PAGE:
It was, perhaps, inevitable that Homo floresiensis, the 1m tall species of primitive human discovered on the Indonesian island of Flores, would come to be widely known as “hobbits.” After all, like J.R.R. Tolkien’s creation, they were “a little people, about half our height.”
However, a New Zealand scientist planning an event about the species has been banned from describing the ancient people as “hobbits” by representatives of the Tolkien estate.
Brent Alloway, associate professor at Victoria University, is planning a free lecture next month at which two of the archeologists involved in the discovery of Homo floresiensis in 2003, Mike Morwood and Thomas Sutikna, will speak about the species. The talk is planned to coincide with the premiere of The Hobbit film, and Alloway had planned to call the lecture “The Other Hobbit,” as Homo floresiensis is commonly known.
However, when he approached the Saul Zaentz Co/Middle-earth Enterprises, which owns certain rights in The Hobbit, he was told by their lawyer that “it is not possible for our client to allow generic use of the trade mark HOBBIT.”
“I am very disappointed that we’re forbidden by the representatives of the Tolkien Estate to use the word ‘Hobbit’ in the title of our proposed free public event … especially since the word ‘Hobbit’ is apparently listed in the Oxford English Dictionary [and hence apparently part of our English-speaking vocabulary], the word ‘Hobbit’ [in the Tolkien context] is frequently used with apparent impunity in the written press and reference to ‘Hobbit’ in the fossil context is frequently referred to in the scientific literature [and is even mentioned in Wikipedia on Homo floresiensis]. I realize I’m in unfamiliar word proprietry territory [as an earth scientist] … so I’ve gone for the easiest option and simply changed our event title,” Alloway said.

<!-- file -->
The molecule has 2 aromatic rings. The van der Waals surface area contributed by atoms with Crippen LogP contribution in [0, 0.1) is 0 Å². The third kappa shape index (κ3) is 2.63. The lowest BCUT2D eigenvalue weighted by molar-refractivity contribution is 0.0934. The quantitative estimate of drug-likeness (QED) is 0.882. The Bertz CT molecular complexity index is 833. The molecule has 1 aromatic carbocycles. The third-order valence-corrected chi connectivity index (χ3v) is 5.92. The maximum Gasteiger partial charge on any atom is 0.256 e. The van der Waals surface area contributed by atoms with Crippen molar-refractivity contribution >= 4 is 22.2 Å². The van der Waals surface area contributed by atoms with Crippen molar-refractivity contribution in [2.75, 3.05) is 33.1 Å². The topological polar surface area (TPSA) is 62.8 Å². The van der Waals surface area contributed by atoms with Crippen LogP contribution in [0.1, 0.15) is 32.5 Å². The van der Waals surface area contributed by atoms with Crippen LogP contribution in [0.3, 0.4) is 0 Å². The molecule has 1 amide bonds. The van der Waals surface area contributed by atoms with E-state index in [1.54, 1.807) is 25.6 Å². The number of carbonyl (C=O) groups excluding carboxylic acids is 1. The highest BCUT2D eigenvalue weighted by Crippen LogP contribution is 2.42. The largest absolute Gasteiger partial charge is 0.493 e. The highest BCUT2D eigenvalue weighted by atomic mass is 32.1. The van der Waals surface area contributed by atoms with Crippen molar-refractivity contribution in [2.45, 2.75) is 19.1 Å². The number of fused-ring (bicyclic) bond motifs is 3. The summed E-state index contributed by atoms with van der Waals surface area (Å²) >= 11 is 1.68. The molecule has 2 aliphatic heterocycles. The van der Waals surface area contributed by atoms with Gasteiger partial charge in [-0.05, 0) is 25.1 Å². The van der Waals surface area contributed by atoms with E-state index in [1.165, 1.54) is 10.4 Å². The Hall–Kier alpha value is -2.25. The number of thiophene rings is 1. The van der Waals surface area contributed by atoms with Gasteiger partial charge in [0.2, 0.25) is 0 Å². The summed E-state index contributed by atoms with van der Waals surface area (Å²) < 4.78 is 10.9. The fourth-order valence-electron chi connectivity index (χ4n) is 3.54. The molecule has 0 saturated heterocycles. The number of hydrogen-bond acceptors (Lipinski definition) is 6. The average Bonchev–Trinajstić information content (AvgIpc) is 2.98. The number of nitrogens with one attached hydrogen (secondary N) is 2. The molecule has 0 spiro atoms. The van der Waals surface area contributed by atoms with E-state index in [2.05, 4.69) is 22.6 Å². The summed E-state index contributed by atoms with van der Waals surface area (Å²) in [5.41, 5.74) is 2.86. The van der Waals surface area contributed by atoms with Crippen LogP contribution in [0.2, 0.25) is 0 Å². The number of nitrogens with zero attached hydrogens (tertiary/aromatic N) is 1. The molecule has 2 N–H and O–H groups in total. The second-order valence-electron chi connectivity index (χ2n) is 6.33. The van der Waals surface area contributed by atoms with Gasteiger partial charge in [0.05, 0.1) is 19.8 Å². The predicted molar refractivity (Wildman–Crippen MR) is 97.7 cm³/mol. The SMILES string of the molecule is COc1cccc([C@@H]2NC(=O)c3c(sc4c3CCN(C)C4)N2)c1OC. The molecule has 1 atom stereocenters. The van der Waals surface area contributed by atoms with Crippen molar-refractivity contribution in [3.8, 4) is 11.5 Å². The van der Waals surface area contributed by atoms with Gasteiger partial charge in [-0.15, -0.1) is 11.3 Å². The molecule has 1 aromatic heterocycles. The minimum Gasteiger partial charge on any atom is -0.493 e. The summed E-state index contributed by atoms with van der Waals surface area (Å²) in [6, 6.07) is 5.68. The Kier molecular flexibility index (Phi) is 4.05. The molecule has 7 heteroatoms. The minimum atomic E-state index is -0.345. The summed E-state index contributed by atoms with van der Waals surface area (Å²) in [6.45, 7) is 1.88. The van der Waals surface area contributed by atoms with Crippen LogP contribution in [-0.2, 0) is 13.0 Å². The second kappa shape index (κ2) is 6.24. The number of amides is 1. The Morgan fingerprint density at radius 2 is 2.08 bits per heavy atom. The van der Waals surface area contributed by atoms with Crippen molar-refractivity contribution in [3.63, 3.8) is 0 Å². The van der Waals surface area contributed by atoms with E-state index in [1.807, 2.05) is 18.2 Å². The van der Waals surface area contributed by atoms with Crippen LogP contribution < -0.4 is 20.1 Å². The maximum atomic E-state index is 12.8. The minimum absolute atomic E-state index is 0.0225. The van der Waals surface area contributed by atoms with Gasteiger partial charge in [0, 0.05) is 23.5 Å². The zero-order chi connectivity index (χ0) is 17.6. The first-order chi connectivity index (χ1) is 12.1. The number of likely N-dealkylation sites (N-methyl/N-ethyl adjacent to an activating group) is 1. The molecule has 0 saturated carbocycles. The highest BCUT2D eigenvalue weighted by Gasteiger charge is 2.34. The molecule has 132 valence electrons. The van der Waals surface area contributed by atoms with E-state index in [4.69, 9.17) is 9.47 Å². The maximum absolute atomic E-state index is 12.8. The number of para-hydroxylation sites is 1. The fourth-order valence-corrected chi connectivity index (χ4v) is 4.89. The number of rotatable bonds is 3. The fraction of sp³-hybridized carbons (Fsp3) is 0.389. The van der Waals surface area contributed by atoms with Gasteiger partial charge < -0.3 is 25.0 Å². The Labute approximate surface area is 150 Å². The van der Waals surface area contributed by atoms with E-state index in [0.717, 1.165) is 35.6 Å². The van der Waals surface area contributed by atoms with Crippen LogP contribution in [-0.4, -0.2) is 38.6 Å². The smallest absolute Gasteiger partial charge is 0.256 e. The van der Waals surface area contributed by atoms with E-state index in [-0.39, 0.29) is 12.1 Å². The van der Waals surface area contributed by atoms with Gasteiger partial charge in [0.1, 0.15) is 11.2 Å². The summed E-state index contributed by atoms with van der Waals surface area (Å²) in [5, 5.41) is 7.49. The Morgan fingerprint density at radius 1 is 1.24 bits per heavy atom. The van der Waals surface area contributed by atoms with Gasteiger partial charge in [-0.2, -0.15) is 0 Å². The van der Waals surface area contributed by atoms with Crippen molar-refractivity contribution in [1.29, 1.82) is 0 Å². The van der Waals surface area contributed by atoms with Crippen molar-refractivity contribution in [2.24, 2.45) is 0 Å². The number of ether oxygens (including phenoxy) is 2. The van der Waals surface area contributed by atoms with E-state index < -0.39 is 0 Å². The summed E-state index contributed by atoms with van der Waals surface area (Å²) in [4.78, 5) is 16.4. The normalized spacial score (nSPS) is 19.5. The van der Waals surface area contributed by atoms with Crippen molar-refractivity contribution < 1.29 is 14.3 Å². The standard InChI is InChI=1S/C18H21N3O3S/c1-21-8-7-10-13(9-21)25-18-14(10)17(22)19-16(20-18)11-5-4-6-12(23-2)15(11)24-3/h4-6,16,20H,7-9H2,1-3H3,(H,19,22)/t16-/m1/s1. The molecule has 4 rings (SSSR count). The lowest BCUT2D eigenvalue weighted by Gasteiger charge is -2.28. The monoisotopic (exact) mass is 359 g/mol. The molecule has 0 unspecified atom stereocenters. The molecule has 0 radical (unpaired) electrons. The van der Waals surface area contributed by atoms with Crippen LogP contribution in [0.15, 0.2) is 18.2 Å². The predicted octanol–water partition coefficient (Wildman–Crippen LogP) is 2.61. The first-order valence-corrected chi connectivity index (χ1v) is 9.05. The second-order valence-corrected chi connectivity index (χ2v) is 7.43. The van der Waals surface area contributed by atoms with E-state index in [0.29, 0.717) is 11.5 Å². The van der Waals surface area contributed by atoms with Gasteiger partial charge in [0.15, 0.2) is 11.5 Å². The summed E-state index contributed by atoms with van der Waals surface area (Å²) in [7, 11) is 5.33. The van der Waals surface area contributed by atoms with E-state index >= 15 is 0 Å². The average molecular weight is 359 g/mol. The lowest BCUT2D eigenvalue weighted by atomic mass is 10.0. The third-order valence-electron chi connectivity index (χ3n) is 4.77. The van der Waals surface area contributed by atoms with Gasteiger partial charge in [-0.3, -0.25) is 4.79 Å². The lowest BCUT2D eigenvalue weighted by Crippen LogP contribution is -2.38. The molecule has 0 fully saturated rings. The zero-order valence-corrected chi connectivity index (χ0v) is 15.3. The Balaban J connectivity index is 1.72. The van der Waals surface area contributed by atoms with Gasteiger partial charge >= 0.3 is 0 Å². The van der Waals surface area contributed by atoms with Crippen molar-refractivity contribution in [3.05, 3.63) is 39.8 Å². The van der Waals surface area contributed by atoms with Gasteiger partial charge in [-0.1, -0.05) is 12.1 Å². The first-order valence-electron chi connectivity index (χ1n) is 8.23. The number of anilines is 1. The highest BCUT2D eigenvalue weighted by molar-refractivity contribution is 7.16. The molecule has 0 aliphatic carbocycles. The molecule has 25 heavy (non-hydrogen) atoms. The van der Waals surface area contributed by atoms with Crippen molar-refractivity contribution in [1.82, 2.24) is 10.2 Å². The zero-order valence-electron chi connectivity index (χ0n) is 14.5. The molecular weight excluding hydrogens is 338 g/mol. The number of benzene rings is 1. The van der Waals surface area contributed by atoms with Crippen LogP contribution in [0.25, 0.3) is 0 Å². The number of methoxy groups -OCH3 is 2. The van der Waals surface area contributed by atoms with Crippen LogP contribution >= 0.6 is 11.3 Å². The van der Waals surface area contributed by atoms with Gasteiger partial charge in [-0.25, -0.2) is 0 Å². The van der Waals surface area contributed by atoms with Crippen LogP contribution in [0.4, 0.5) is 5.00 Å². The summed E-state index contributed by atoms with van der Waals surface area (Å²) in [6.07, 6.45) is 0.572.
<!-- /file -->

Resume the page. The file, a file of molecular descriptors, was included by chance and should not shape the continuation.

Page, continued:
The event is now called “A newly discovered species of Little People — unravelling the legend behind Homo floresiensis.”
“Certainly, this name change won’t diminish the curiosity of the New Zealand public nor our collective enthusiasm for the Hobbit — whichever form you might be interested in knowing more about — the movie/book fantasy version or the fossil version found in Flores,” Alloway said.